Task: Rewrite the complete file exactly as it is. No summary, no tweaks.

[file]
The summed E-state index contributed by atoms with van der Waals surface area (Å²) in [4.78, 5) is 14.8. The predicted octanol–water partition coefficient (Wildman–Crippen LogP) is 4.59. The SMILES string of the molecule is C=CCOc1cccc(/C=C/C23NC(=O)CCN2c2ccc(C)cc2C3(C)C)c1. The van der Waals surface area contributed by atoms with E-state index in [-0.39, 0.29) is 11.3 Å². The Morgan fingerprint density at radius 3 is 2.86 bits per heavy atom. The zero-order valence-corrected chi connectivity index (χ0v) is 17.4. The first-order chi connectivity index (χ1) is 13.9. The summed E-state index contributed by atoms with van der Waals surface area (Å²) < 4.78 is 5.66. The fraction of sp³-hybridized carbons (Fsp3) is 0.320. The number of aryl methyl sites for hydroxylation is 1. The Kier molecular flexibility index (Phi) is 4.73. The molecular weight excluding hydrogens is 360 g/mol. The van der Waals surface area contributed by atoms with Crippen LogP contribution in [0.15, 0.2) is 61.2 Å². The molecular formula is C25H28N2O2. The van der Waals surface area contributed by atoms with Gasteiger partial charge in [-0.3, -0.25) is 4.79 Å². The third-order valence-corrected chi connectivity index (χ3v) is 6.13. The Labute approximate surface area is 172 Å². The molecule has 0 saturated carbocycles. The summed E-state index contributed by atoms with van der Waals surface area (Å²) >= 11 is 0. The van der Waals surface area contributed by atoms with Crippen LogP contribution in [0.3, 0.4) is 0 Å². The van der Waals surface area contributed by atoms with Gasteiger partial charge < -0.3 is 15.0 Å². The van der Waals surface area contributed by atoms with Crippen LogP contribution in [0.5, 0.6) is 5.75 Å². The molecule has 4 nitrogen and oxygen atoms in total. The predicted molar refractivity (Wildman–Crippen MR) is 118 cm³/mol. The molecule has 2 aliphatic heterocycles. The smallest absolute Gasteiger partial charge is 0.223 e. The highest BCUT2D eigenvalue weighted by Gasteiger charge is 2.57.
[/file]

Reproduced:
The summed E-state index contributed by atoms with van der Waals surface area (Å²) in [4.78, 5) is 14.8. The predicted octanol–water partition coefficient (Wildman–Crippen LogP) is 4.59. The SMILES string of the molecule is C=CCOc1cccc(/C=C/C23NC(=O)CCN2c2ccc(C)cc2C3(C)C)c1. The van der Waals surface area contributed by atoms with E-state index in [-0.39, 0.29) is 11.3 Å². The Morgan fingerprint density at radius 3 is 2.86 bits per heavy atom. The zero-order valence-corrected chi connectivity index (χ0v) is 17.4. The first-order chi connectivity index (χ1) is 13.9. The summed E-state index contributed by atoms with van der Waals surface area (Å²) < 4.78 is 5.66. The fraction of sp³-hybridized carbons (Fsp3) is 0.320. The number of aryl methyl sites for hydroxylation is 1. The Kier molecular flexibility index (Phi) is 4.73. The molecular weight excluding hydrogens is 360 g/mol. The van der Waals surface area contributed by atoms with Crippen LogP contribution in [0.15, 0.2) is 61.2 Å². The molecular formula is C25H28N2O2. The van der Waals surface area contributed by atoms with Gasteiger partial charge in [-0.3, -0.25) is 4.79 Å². The third-order valence-corrected chi connectivity index (χ3v) is 6.13. The Labute approximate surface area is 172 Å². The molecule has 0 saturated carbocycles. The summed E-state index contributed by atoms with van der Waals surface area (Å²) >= 11 is 0. The van der Waals surface area contributed by atoms with Crippen LogP contribution in [0.3, 0.4) is 0 Å². The van der Waals surface area contributed by atoms with Gasteiger partial charge < -0.3 is 15.0 Å². The van der Waals surface area contributed by atoms with Crippen LogP contribution in [0.5, 0.6) is 5.75 Å². The molecule has 4 nitrogen and oxygen atoms in total. The predicted molar refractivity (Wildman–Crippen MR) is 118 cm³/mol. The molecule has 2 aliphatic heterocycles. The smallest absolute Gasteiger partial charge is 0.223 e. The highest BCUT2D eigenvalue weighted by Gasteiger charge is 2.57.